Analysis refers to how the writer conveys meaning through language techniques, such as figures of speech, sentence structure, tone and word choice. When analysing language you must show that you are aware of how it is written. This means identifying the language features used and explaining their effect.
For example, in persuasive speaking or writing what you are primarily examining is the art of rhetoric. This means more than the identification of persuasive techniques used by writers; it means that you must identify how writers use these techniques to persuade. If you only identify the technique being used you are only halfway there. Although it is a necessary step in the analytical process, of itself, it is not sufficient.
The T.E.E. rule
The ultimate goal is to demonstrate your understanding of how the author attempts to persuade the reader to agree with his or her contention.
Break up the essential parts of analysing language so you can pinpoint exactly the part that is most problematic and also how you can finally get a strong grasp on how to be successful in this area.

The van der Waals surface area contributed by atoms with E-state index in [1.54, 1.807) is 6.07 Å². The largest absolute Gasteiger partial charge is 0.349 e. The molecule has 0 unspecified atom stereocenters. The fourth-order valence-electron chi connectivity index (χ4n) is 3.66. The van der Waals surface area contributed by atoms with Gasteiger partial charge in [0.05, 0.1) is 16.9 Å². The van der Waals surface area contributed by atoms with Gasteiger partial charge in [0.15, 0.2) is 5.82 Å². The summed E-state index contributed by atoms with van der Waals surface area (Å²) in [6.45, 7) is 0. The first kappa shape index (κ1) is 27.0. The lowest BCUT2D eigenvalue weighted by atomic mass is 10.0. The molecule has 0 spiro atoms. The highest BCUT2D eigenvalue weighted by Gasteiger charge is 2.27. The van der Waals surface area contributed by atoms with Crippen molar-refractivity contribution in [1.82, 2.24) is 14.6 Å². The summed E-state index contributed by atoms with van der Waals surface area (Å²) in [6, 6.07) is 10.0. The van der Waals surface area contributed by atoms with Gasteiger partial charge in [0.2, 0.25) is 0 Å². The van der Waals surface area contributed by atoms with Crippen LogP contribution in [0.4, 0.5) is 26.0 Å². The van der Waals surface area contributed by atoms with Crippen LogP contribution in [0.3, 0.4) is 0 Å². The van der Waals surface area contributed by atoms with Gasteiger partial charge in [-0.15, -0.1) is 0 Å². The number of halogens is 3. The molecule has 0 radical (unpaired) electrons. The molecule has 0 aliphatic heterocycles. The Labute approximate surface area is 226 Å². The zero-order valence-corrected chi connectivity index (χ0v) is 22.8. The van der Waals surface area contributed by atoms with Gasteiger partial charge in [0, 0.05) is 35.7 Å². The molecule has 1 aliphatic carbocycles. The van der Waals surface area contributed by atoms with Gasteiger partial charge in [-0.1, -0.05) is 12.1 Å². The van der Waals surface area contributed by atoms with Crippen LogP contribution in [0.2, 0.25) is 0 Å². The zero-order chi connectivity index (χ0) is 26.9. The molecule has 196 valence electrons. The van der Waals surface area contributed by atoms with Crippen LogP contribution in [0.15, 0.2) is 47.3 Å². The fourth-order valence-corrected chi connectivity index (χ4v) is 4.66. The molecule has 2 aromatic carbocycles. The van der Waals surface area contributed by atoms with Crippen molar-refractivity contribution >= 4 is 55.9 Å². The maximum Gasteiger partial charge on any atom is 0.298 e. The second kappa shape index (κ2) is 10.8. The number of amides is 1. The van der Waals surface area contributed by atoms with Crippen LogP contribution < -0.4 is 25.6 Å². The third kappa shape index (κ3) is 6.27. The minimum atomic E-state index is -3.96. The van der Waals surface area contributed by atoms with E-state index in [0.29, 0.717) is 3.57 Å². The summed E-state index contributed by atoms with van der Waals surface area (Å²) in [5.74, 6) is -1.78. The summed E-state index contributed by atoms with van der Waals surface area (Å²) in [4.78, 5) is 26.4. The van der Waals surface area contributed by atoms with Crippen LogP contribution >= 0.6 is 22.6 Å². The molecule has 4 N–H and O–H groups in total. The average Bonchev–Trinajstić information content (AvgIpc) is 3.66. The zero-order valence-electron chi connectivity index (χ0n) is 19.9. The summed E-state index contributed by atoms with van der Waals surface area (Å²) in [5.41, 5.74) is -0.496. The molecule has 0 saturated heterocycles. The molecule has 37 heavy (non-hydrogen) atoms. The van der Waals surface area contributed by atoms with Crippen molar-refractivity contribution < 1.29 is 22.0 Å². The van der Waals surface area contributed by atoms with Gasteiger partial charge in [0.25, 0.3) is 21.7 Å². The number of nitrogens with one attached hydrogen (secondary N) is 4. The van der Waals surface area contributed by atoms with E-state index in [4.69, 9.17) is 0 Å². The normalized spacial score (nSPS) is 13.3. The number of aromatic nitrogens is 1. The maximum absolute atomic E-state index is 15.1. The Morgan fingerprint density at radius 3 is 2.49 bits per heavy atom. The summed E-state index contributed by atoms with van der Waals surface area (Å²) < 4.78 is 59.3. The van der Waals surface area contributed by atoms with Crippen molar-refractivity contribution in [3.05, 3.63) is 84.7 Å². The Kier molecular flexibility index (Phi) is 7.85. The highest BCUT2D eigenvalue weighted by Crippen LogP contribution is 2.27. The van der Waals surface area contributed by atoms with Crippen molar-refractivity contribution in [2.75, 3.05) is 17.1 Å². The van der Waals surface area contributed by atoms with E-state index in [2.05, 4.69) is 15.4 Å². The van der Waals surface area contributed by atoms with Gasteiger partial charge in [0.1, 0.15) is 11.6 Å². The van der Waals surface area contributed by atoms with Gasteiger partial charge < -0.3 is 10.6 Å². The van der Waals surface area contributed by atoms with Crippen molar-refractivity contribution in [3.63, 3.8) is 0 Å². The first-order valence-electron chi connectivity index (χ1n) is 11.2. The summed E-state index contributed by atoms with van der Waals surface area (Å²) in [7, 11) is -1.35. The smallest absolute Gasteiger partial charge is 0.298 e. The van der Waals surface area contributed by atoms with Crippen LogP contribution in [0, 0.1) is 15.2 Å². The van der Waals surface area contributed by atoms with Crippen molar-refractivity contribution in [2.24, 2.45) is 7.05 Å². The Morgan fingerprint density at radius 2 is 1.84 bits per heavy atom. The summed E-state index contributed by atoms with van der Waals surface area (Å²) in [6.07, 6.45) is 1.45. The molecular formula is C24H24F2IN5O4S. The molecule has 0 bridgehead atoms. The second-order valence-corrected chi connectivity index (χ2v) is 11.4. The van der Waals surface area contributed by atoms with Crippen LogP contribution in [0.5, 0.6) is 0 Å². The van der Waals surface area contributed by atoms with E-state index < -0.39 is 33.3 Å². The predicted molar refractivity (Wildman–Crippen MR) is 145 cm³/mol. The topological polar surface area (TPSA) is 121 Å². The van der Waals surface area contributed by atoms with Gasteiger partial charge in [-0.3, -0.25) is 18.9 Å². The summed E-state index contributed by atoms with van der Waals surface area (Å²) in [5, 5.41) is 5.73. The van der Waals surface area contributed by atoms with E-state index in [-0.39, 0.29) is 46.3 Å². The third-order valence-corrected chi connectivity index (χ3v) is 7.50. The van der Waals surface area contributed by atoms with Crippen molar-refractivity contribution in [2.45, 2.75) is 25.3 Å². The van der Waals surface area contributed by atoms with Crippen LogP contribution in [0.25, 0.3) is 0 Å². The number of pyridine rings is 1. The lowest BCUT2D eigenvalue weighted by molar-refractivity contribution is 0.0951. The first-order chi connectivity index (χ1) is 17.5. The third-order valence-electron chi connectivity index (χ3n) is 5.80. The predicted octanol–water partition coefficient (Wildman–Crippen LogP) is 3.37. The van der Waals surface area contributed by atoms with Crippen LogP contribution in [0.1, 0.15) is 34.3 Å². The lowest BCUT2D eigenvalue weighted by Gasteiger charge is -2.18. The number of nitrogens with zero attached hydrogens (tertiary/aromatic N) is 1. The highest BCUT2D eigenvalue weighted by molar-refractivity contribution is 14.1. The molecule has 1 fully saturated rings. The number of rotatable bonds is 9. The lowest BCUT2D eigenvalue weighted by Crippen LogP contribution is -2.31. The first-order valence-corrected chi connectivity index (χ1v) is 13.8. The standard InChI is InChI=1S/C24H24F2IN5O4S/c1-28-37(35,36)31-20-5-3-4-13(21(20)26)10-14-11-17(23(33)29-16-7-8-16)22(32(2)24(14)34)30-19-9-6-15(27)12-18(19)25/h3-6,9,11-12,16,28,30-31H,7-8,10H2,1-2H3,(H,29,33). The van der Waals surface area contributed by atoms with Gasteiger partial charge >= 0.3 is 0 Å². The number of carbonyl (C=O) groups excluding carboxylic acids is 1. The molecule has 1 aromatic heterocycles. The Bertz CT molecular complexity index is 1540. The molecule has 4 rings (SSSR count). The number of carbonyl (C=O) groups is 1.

To find out more, read How the author intends to persuade their readers
10 questions to ask when analysing a text's tone:
1. What are 2-3 words that describe the tone of the text?
2. Are there shifts in tone? (From ____ to ____)
3. At what point(s) do(es) shift(s) in tone occur?
4. What is the function of the shift(s) in tone?
5. What is the effect of the tone at the beginning of the text?
6. What is the effect of the tone at the middle of the text?
7. What is the effect of the tone at the end of the text?
8. How does the tone impact the author’s credibility?
9. How does the tone impact the audience’s reception of the message?
10. What is the overall effect of the tone?
14 questions to ask when analysing a text's style:
1. What is the point of view?
2. What patterns exist in the author’s word choice?
3. What patterns exist in the author’s sentence structure?
6. How does the author use diction to emphasise information that supports the argument?
7. How does the author use diction to minimise information that detracts from the argument?
8. How does the author use syntax to emphasise information that supports the argument?
9. How does the author use syntax to minimise information that detracts from the argument?
10. What rhetorical devices are used? What is their effect?
11. Is the language formal or informal? How does this meet/not meet the audience’s needs?
12. Does the author use satire? What is its effect?
13. Does the author omit but imply key words, phrases, or ideas? What effect does this have on the meaning of the text?
14. Are the descriptions/images concrete or abstract? How does this contribute to the argument?